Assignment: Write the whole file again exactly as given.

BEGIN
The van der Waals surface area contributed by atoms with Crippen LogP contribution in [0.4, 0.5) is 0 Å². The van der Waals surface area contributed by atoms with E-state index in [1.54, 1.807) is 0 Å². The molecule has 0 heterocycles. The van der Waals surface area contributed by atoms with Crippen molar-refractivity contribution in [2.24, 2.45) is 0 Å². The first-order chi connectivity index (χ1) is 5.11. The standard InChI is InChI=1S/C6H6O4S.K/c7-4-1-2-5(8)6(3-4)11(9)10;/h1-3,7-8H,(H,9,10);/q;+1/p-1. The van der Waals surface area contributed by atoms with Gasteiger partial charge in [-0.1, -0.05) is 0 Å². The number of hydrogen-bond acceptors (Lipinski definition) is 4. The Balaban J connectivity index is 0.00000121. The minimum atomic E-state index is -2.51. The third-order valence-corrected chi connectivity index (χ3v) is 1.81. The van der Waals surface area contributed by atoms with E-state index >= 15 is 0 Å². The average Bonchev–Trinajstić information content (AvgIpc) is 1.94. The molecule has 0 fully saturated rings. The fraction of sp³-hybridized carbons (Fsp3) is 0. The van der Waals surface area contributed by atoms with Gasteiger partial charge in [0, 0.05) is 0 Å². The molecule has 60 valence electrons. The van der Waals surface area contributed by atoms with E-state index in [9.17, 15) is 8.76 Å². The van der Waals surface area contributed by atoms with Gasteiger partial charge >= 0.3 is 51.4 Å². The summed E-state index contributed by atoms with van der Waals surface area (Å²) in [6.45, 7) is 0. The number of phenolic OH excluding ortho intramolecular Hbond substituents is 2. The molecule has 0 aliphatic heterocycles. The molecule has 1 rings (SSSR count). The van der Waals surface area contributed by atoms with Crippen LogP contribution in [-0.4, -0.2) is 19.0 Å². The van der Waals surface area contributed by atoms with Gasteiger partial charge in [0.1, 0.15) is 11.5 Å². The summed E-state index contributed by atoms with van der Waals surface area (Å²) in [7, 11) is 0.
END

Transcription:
The van der Waals surface area contributed by atoms with Crippen LogP contribution in [0.4, 0.5) is 0 Å². The van der Waals surface area contributed by atoms with E-state index in [1.54, 1.807) is 0 Å². The molecule has 0 heterocycles. The van der Waals surface area contributed by atoms with Crippen molar-refractivity contribution in [2.24, 2.45) is 0 Å². The first-order chi connectivity index (χ1) is 5.11. The standard InChI is InChI=1S/C6H6O4S.K/c7-4-1-2-5(8)6(3-4)11(9)10;/h1-3,7-8H,(H,9,10);/q;+1/p-1. The van der Waals surface area contributed by atoms with Gasteiger partial charge in [-0.1, -0.05) is 0 Å². The number of hydrogen-bond acceptors (Lipinski definition) is 4. The Balaban J connectivity index is 0.00000121. The minimum atomic E-state index is -2.51. The third-order valence-corrected chi connectivity index (χ3v) is 1.81. The van der Waals surface area contributed by atoms with E-state index >= 15 is 0 Å². The average Bonchev–Trinajstić information content (AvgIpc) is 1.94. The molecule has 0 fully saturated rings. The fraction of sp³-hybridized carbons (Fsp3) is 0. The van der Waals surface area contributed by atoms with Gasteiger partial charge in [0, 0.05) is 0 Å². The molecule has 60 valence electrons. The van der Waals surface area contributed by atoms with E-state index in [9.17, 15) is 8.76 Å². The van der Waals surface area contributed by atoms with Gasteiger partial charge >= 0.3 is 51.4 Å². The summed E-state index contributed by atoms with van der Waals surface area (Å²) in [6.45, 7) is 0. The number of phenolic OH excluding ortho intramolecular Hbond substituents is 2. The molecule has 0 aliphatic heterocycles. The molecule has 1 rings (SSSR count). The van der Waals surface area contributed by atoms with Crippen LogP contribution in [-0.4, -0.2) is 19.0 Å². The van der Waals surface area contributed by atoms with Gasteiger partial charge in [0.1, 0.15) is 11.5 Å². The summed E-state index contributed by atoms with van der Waals surface area (Å²) in [7, 11) is 0.